I got to know Jonathan Kaiman, a tall young American who writes about China for The Guardian. His route into journalism is fortuitous. First visiting China as a Mandarin student he moved to Beijing in 2009 for a research project, making field recordings of traditional folk music in southern China.

He was at a concert in Beijing when he met Ian Johnson, a Pulitzer prize-winning journalist. After a few meetings over coffee, Johnson suggested Kaiman should try journalism and hooked him up with an internship at the New York Times. After six months he proceeded to do another internship, this time at the LA Times. There, he worked under the tutelage of none other than Barbara Demick, who wrote a great book about North Korea. “He’s one I’m really proud of”, Demick said to me once, at a talk she gave in a bookstore. “When he came in, he knew nothing and now he’s doing really well”.

Kaiman says he learnt a lot about writing from her. He started freelancing for various newspapers after the internship finished, and then a chance came in from The Guardian as their China correspondent Jonathan Watts was departing for Brazil. So Watt’s press accreditation was handed over to Kaiman.

Kaiman is talented and a hard worker with a gift for writing flowing paragraphs filled with information. And his success is also down to a series of lucky breaks. But equally he could not have realized the full potential of every step if he had not 1. Taken the time and investment to learn Mandarin properly. 2. Worked his socks off, and taken serious hits to his bank balance (internships are low-paid). 3. Did not come up with great ideas and write great stories.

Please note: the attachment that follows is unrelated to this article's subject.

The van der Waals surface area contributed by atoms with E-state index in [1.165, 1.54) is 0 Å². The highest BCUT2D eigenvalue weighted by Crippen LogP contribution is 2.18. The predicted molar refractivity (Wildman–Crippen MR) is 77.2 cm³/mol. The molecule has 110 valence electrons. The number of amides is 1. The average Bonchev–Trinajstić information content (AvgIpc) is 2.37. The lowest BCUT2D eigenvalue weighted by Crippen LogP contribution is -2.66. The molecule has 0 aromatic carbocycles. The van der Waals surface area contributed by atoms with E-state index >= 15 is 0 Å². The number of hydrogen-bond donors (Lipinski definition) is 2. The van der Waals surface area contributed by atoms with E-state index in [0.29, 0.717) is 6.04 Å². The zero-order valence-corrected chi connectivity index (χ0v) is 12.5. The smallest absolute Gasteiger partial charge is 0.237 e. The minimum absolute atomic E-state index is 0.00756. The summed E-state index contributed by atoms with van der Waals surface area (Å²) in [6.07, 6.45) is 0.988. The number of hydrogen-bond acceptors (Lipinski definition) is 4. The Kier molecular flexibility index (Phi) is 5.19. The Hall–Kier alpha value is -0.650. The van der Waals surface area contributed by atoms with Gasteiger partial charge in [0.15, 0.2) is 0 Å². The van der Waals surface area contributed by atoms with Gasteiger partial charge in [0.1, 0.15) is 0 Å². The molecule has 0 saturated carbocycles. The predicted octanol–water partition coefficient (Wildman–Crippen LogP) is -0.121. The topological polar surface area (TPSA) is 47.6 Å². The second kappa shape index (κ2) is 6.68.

There’s no great lesson to be gleaned from that (no one example should be a great lesson).

Chinese media

I also met a fair number of expats who worked for Chinese media. For the most part, although it was relatively well-paid and secure job, they were not completely happy with their lot. They complained about their treatment by their bosses, at their lack of control, and at the amateurishness of it all. There were two young Brits who worked for the national Chinese TV network, in the English-language division. Their professional life was comfortable, but I always got the sense they knew deep down they were treated like puppets.

Not that I was in any better position.  I was an intern at The Beijinger (to begin with anyway). True Run Media is the company who owns The Beijinger. It was founded by an American who looks like a much lankier version of Steve Jobs.

I met a lot of interesting expats, ones who research nano-biotechnology, in which China is the world leader apparently, and entrepreneurs and European TV guys. The community of expats, and the places they frequent, is small. And the circle of journalists and writers – and the places they go – is even smaller. I look forward to joining that circle again.

Written by Lu-Hai Liang

October 14, 2013 at 5:00 am